Lacephase Festival – Bridging the gap in the microcosms of underground music

Feature February 21 2016 34-jenny-graf

Lacephase is a new two-day festival at the brick-to-stone venue Mayhem in Copenhagen. The festival presents a deep blend of the underground music in a remix of sonics and performative acrobatics from artists based in Scandinavia and U.S. aimed to suck you even deeper in to the darkly seductive core of the underground scene.

Af Sandra S. Borch – Foto: Ultra Eczema.

The line-up packs more heat for the open-minded sound pundits, and manage to consist of both large soundscapes and claustrophopic notes tuned for maximum impact – in other words an unadulterated experience for those kind of people, who seek a sound with a bit more oomph than you get in your everyday normal music radio.

I’ve asked organizer and sound artist Jenny Gräf to elaborate this Lacephase venture and some basics huh, wut and where questions. To straighten things out, let me briefly introduce you to Jenny Gräf: She’s a Copenhagen-based artist straight outta B-town! known for her visual arts and bands like Metalux (feat. M.V. Carbon), Soliton (w. Chris Corsano) and Bride Of No No. She has evolved a sound into a uniquely expressive yet subtly arranged variant of noise combined with some extremely chrunchy beats. Her latest solo album ‘Machines Inside’ is filled to the brim with loud pulses and cello-like collages. She has a background in performance and music, and her aesthetics yearns for settings in which the combination of genres and ways of engaging an audience stimulate the audience while reverberating through each set. And finally she’s the liaison of the festival.

To start of she tells me that the focus of the festival is to strengthen the ties between underground scenes throughout Scandinavia and create an unexpected and diverse range of artist sharing the same stage. So, I asked why now is the time to tightening the laces throughout the underground scenes in Scandinavia (and even further) with a festival?

Jenny Gräf: “Having both participated and organized events for years in Chicago, Baltimore and now Copenhagen, I am fascinated by the potential of bringing together music and performers from underground scenes who aren’t familiar with eachothers work to see what emerges and what connections are formed. And both Christian Pallin (who organizes shows under the name Koloni) and myself share an interest in creating a stronger network across Scandinavia as we have found that many touring projects simply don’t know who to reach out to when they want to tour. By strengthening these networks we also allow for a broader cultural exchange even within these microcosms of underground while also opening up opportunities.”

SSB: Can you describe the common tendencies that can be spotted in the various performances and stretched through the whole line-up?

JG: “The performers in Lacephase are each part of underground scenes in different parts of the world (specifically the U.S. and Scandinavia) but almost none of them have shared the stage before, and many of the artists were not familiar with each others work. Rather than an interest in shared tendencies, I was focused more on how the combination of acts could create a kind of alchemy or transformation from the movement of one into the other. About half of the artists use the body or physicality to enact sound. For example, Muyassar Kurdi has studied Butoh and other forms of movement and this I believe informs her approach to sound. Kirsten Astrup creates personae and participatory contexts that frame the reception of her music and Rytmiskonsekvens performs within a constructed set using lighting and screens to mask the sound source. These varying ways of presenting one’s own performance lends itself to a different way of engaging and perceiving sound. I myself come from a background of performance and music and I yearn for settings in which the combination of genres and ways of engaging an audience stimulate the audience while reverberating through each set.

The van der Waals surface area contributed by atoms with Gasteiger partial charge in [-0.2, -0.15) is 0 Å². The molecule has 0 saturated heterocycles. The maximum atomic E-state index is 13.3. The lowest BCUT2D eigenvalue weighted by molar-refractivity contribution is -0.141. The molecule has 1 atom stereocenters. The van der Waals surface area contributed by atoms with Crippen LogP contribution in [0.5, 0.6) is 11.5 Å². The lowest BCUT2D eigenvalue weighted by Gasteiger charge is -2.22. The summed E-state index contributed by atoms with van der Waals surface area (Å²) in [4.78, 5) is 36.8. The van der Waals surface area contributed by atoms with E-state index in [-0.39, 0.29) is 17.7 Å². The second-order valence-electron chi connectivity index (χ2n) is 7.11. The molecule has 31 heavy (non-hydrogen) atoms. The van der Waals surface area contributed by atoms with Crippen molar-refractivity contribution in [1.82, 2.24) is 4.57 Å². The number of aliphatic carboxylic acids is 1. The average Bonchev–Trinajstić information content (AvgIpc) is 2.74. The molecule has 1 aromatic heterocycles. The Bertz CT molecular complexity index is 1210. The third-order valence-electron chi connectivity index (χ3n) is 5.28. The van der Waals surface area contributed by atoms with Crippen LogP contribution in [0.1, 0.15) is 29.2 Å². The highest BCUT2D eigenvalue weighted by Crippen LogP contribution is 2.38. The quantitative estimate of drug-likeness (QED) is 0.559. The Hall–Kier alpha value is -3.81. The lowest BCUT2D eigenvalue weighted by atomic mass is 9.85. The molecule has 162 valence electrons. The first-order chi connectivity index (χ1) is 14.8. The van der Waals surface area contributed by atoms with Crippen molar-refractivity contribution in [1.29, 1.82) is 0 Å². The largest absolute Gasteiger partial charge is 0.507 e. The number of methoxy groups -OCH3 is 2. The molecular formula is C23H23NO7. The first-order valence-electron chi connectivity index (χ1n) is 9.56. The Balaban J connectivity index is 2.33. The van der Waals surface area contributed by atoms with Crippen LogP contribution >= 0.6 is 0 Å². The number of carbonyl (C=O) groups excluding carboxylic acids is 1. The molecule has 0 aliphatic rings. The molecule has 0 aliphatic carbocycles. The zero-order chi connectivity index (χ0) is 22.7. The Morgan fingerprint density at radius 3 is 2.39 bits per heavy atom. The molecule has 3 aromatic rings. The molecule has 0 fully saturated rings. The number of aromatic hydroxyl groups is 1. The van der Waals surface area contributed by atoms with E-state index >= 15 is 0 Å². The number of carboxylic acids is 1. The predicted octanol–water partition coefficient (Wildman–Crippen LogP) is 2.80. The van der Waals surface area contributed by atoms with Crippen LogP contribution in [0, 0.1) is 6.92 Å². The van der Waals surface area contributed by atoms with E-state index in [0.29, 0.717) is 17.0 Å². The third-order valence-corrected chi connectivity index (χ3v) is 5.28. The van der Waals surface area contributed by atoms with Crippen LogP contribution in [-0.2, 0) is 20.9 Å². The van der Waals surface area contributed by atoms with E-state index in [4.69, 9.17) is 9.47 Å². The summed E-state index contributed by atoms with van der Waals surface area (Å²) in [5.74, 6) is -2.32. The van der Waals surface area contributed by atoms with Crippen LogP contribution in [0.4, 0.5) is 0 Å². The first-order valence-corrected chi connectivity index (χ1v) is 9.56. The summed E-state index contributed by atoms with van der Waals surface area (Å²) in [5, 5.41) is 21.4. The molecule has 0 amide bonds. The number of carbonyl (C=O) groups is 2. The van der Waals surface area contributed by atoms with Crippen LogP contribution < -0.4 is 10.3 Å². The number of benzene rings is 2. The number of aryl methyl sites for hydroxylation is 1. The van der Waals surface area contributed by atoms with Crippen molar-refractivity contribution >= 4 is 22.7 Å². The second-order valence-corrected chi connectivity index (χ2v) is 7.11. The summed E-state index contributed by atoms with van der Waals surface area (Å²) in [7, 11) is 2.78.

So, rather than a smooth and gradually transitional narrative experience, Lacephase is a series of disruptive shifts in mood, style and format. It is one of the strengths of underground scenes around Europe and U.S. that the wildly unexpected often occurs. Lacephase is in spirit an attempt to bring forward specific experimental artists whose work is in certain cases lesser known to a broad audience.”

On a slightly more personal note the line-up happens to be predominantly by women. I can’t help to underline this. Not because they are awesome women but because they are awesome artists period So, this festival is wrapped in original thoughts and force – and we can only hope that it’s not just a phase but we’re bound to hear more from Lacephase in the future…

The line-up includes more artists that you absopositivolutely have to check out. 24th February: Max Eilbacher (Baltimore, US), Kirsten Astrup (Copenhagen, DK), Jenny Gräf (Copenhagen, DK/Baltimore, US), Målgrupp (Stockholm, SE), Rytmiskonsekvens (Malmö, SE), DJ Christian Pallin, Koloni (Gothenburg, SE)

25th February: Jaleh Negari (Copenhagen, DK), Muyassar Kurdi (Chicago, US), TV Dinner Education (Stockholm, SE), Ro (US/DK), Myttis (Helsinki, FI), Syvende og sidst (Copenhagen, DK), DJ Claus Haxholm (Copenhagen, DK)

Info: Lacephase Festival takes place 24th-25th of February in Mayhem, Copenhagen. (RSVP)